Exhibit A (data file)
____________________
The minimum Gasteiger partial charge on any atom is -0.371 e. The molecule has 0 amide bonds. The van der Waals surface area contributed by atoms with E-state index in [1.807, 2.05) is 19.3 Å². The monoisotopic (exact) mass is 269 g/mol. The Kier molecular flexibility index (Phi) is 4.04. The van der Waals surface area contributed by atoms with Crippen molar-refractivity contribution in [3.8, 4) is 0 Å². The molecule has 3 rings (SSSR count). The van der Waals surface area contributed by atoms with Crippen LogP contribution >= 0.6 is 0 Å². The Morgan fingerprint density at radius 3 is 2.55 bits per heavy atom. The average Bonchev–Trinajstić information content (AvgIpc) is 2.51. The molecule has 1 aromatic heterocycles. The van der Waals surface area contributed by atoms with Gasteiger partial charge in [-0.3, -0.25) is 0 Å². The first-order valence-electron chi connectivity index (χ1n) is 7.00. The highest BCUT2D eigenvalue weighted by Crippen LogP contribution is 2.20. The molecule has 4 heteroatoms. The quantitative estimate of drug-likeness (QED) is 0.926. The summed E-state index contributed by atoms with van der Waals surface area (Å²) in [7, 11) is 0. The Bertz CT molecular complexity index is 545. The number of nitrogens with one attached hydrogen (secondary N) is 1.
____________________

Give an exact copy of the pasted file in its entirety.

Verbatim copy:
The minimum Gasteiger partial charge on any atom is -0.371 e. The molecule has 0 amide bonds. The van der Waals surface area contributed by atoms with E-state index in [1.807, 2.05) is 19.3 Å². The monoisotopic (exact) mass is 269 g/mol. The Kier molecular flexibility index (Phi) is 4.04. The van der Waals surface area contributed by atoms with Crippen molar-refractivity contribution in [3.8, 4) is 0 Å². The molecule has 3 rings (SSSR count). The van der Waals surface area contributed by atoms with Crippen LogP contribution >= 0.6 is 0 Å². The Morgan fingerprint density at radius 3 is 2.55 bits per heavy atom. The average Bonchev–Trinajstić information content (AvgIpc) is 2.51. The molecule has 1 aromatic heterocycles. The van der Waals surface area contributed by atoms with Gasteiger partial charge in [-0.3, -0.25) is 0 Å². The first-order valence-electron chi connectivity index (χ1n) is 7.00. The highest BCUT2D eigenvalue weighted by Crippen LogP contribution is 2.20. The molecule has 4 heteroatoms. The quantitative estimate of drug-likeness (QED) is 0.926. The summed E-state index contributed by atoms with van der Waals surface area (Å²) in [7, 11) is 0. The Bertz CT molecular complexity index is 545. The number of nitrogens with one attached hydrogen (secondary N) is 1.